Background For Teachers
 
Grades 9-12 (ages 14-18)

Youths in grades 9-12 (14- to 18-year-olds, approximately) are a diverse population. The years between 14 and 18 represent vast changes from the immaturity of early adolescence to the nearly full maturity of adulthood.

Influence of peers and adults
From ages 14 to 18, friendships become increasingly important to youths, and friends become a source of information for making sometimes-significant decisions. At these ages, friendships can be volatile. Girls especially may be friendly and supportive of one another one day and non-communicative and hurtful the next. Adults may wish to intervene, but they need to exercise restraint so that youths can work out their own relationship problems and improve their communication skills.

Tailoring the prevention message
Older adolescents increasingly are able to deal with abstract concepts such as truth and justice. Together with a more mature moral view of the world, which allows them to consider how individuals and their actions affect others' lives, this ability to think and reason in the abstract allows them to consider the economic costs of drug use; the results of teen- age pregnancy; the reasons for laws; and the impact of drugs on our health care, rehabilitation, and judicial systems. Drug prevention education consequently should focus less on drugs and their use as on the ways in which drugs affect society. Infusing drug prevention education throughout the curriculum is essential, and the entire school staff should be involved in presenting the drug prevention message.

Influences on learning
Adolescents face a great deal of stress from competing in school, learning how to handle relationships with other people, dealing with societal pressures, and planning for the future. Often, they are not prepared to cope with this stress, When they were younger and felt ill, a pill might have helped. Now the pill becomes alcohol, an illegal drug, or a relationship that does more harm than good. These inappropriate coping mechanisms cause more stress. Adults can help adolescents cope with stress by listening to them and by supervising outlets for stress through art, drama, music, and sports.

Facts about Alcohol and Other Drugs
Youths in grades 9-12 face much greater exposure to drugs than they had at earlier grades. Between the ages of 14 and 18, youths are exposed at school and through social activities and jobs to older people who may use ATOD. Although they may have made a conscious decision never to use drugs, they are still vulnerable, and the opportunities are ever present.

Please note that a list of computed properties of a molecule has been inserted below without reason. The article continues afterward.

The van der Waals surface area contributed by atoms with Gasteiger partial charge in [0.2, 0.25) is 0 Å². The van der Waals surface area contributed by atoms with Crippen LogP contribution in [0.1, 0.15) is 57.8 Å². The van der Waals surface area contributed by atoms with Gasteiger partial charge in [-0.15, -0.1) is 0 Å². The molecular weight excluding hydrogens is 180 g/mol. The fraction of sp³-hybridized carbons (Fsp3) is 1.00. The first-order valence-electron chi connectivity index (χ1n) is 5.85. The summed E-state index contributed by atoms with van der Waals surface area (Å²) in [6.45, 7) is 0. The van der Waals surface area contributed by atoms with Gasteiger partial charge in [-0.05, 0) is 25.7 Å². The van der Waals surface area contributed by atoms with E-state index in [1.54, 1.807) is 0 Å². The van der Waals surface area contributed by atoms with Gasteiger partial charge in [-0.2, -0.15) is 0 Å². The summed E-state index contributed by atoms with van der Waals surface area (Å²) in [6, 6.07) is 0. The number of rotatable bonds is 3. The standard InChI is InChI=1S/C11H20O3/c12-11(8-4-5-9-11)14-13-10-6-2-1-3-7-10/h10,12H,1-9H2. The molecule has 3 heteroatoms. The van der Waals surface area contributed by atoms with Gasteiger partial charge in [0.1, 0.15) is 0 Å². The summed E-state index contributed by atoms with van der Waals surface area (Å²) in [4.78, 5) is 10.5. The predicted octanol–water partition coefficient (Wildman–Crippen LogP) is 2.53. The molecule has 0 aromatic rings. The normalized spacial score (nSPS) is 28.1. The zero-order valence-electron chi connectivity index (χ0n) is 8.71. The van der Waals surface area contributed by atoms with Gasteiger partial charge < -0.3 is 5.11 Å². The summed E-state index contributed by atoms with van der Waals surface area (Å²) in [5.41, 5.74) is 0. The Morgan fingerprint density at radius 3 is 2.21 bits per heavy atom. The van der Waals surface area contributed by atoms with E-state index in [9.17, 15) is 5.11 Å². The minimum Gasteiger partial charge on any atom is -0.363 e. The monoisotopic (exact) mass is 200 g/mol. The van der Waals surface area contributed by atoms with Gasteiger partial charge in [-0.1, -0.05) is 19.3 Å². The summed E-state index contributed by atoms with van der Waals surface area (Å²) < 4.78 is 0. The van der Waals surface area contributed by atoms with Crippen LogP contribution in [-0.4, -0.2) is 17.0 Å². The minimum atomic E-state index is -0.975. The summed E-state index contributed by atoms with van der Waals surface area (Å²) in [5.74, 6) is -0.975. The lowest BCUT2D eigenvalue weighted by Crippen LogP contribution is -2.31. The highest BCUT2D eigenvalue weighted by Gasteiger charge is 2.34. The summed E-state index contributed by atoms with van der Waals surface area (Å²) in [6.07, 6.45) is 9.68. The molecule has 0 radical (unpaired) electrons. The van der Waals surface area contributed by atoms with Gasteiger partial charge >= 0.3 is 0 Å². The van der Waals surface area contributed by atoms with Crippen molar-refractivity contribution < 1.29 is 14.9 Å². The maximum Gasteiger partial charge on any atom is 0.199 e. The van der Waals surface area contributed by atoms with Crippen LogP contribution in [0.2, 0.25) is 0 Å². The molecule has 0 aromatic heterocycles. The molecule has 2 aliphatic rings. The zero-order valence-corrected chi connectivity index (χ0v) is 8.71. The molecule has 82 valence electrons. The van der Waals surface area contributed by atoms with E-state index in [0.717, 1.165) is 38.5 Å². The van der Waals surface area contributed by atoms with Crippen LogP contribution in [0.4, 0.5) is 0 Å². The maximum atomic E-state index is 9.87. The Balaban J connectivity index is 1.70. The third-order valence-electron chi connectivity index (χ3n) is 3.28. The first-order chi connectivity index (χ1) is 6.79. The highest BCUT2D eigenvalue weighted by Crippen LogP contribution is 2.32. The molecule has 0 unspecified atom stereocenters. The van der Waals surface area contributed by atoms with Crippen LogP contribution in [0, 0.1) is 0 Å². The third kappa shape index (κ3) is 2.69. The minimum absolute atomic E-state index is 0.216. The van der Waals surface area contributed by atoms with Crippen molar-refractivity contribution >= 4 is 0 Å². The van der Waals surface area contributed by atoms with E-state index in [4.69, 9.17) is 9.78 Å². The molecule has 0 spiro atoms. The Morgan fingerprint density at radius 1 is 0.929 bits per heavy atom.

Concern about drug use
  Tobacco: 63 % of tenth graders reported having tried cigarettes, and 26% reported smoking within the previous month.
  Alcohol: 18% of tenth graders reported combining alcohol and drugs on one or more occasions within the previous month.
  Marijuana: 35% of tenth graders reported having tried marijuana; 56% of them reported first use by grade 8.
  Cocaine: 9% tried this drug, 3% used within the previous month, of those who had tried cocaine about 33% had tried crack.
  Inhalants: 21% of 8th/9th graders had tried inhalants, 6% of 10th graders reported use within the previous month.

Youth in grades 9-12 should
Know how to identify alcohol, tobacco, marijuana, cocaine, inhalants, hallucinogens, and stimulants in the various forms. Understand the long and short term effects of these drugs include addiction and death, use of alcohol and other drugs is illegal, experimenting with drugs is using drugs, know how drugs are pushed, know that tobacco in any form is unhealthy, and that wine coolers are illegal drugs.

Drug prevention education
Encourage open and frank discussion about concerns related to drugs and their use, focus on life skills such as problem solving, stress, healthy friendships and communicating with adults. Emphasize that most people, including the majority of people their own age, do not use drugs.



Working with Parents
 
Grades 9-12

Parent participation
Communicate often with your child, and ask periodically how your child is doing, thinking, and feeling. Share your life, including your feelings, with your child. Know where your child is and who they are with. Be aware of the signs of drug use, and watch for them in your child. Know the scientific and street name for drugs. Allow your home to be a supervised haven for youths, including your own, who have positive, healthy attitudes. Help your child set realistic short and long term goals. Respond promptly to any reports of problems or request for cooperation from the school concerning your child. Take pride in your child's achievements and let your child know that he or she is worthwhile.



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